LIVE: “Proof” @ Albany Civic Theater

Proof @ Albany Civic Theatre (photo by Tom Killips)
(photo by Tom Killips)

Let X = stunning…

Mathematics wouldn’t seem to be a particularly intriguing or dramatic subject for an evening in the theater. But that didn’t stop playwright David Auburn, and the proof is in “Proof,” his intimate and intense, four-character drama, which earned him both the Tony Award for Best Play and the Pulitizer Prize for Drama in 2001.

And the production of “Proof” currently on the boards at Albany Civic Theater is as good as it gets. It isn’t just good community theater; it’s damn fine theater period.

Under the deft direction of Aaron Holbritter, the four actors peel back the layers to reveal that, of course, “Proof’ isn’t about math at all. At its heart, it’s really a play about family relationships, obligations and responsibility. And there’s no easy equation to explain how that works.

The play is set in Chicago, where Robert (Gary Maggio), a former mathematical genius who descended into mental illness, has recently died. His daughter Catherine (Shannon Whalen), who stayed at home to care for her father during his final years, is suffering from depression and the fear that her may have inherited her father’s illness along with his mathematical talent. Robert’s other daughter Claire (Joanna Palladino) arrives for the funeral in hopes of coaxing Catherine to NYC, so she can keep an eye on her in case her mental health slips away. Meanwhile, one of Robert’s former students, Hal (Ian LaChance), attempts to form a tentative relationship with the emotionally shut-down Catherine, while he rummages through the hundreds of notebooks that Robert left behind.

The action takes place onstage amid a brilliant single set design by Rich Montena, and director Holbritter makes the most of it with blocking that pulls the actors apart from each other and then inches them back together.

And the acting is simply sublime. If ever there was an argument to be made in saving UAlbany’s soon-to-be-extinct theater department, it’s Shannon Whalen, a recent UAlbany grad, whose marvelously shaded and nuanced performance at the center of the play is her first major role. This is a young woman with a very bright future. And Maggio – an early-’70s UAlbany theater alum – is pitch-perfect, never playing “crazy,” but capturing all of the heartbreak and frustration of the downhill slide from genius to madness.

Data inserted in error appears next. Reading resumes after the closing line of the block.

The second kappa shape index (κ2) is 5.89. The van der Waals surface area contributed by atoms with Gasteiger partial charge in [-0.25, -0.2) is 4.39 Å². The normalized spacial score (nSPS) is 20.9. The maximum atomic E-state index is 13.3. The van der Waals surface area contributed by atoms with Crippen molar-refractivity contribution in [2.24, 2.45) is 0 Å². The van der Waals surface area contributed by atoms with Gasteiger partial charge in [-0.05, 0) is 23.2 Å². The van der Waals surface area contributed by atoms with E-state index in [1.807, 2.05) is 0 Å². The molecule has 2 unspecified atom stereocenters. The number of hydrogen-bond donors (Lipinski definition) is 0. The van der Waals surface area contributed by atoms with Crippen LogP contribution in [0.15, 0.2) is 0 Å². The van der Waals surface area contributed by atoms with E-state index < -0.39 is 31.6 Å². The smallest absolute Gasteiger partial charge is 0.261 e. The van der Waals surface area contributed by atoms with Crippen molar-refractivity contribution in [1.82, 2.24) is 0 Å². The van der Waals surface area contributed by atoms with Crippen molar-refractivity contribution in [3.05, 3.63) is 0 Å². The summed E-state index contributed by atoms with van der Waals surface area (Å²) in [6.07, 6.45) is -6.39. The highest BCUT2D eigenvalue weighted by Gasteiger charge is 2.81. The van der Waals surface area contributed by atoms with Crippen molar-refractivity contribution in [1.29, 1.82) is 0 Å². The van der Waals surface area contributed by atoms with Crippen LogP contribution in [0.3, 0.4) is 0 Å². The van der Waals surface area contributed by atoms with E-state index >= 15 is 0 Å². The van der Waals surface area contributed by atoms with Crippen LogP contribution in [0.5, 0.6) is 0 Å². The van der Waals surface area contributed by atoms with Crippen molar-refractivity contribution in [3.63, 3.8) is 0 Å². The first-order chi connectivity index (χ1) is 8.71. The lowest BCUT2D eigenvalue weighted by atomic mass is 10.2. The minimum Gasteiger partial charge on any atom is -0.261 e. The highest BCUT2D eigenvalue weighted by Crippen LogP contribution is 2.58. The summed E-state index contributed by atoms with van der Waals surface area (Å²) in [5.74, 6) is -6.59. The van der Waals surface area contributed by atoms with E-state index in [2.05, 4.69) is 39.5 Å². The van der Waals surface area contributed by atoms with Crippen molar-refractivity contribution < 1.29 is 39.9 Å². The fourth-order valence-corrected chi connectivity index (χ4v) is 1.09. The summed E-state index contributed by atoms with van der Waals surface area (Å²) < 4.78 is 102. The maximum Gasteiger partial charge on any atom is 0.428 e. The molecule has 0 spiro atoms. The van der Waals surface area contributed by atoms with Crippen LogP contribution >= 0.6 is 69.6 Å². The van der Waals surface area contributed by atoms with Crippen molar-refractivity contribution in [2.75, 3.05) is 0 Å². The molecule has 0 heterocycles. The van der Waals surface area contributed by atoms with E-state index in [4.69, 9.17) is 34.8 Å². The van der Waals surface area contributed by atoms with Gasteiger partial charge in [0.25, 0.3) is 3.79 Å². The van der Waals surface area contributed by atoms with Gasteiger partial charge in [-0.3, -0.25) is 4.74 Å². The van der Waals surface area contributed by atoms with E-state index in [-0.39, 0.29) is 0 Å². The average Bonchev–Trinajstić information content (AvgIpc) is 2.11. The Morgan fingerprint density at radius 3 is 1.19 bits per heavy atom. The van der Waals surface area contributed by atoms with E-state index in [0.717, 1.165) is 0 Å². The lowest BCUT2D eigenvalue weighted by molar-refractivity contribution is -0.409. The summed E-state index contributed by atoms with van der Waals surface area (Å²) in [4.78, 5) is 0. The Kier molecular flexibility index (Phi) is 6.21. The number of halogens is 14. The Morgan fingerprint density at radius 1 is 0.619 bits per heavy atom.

As Hal, the interloper in the family drama, LaChance manages to bring out the humor without undercutting the depth of character. And in the play’s most difficult role, Palladino shows us the heart beneath an unlikable character who could easily end up one-dimensional. She goes over the top with her hangover scene, but then she reigns in back in, bringing genuine emotional fire to her big showdown with Catherine.

“Proof” is a great piece of contemporary drama, and the wonderful production at Albany Civic Theater is every bit as good.

“Proof” continues its run at Albany Civic Theater at 8pm on Fridays and Saturdays and at 3pm on Sundays through February 27. Tickets are $15; students $10.

Bob Goepfert’s review at The Troy Record
Michael Eck’s review @ The Times Union
Excerpt from Matthew G. Moross’ review at The Daily Gazette: “Auburn’s play is a modern mathematical masterstroke, and the production staged by director Aaron Holbritter at Albany Civic Theater this month is showing it off to its best advantage. ‘Proof’ is a relative rarity, a scientifically based play exploring the very close relationship between madness and genius, family and responsibility, and opportunity and action. And it does so lucidly. Fellow playwrights Tom Stoppard and Harold Pinter wade the waters of the smart and art, but often wallow in subtext, leaving the audience grasping for Cliff Notes to follow what happens after the curtain rises. Auburn does not pander to the scholastic or play too long in the pedantic. His conflicts are neat and clean. This play is shaded with subtext, allowing the problems to be poised, the shadows explored with true hope of finding answers, without turning to the answer key at the back of the workbook.”

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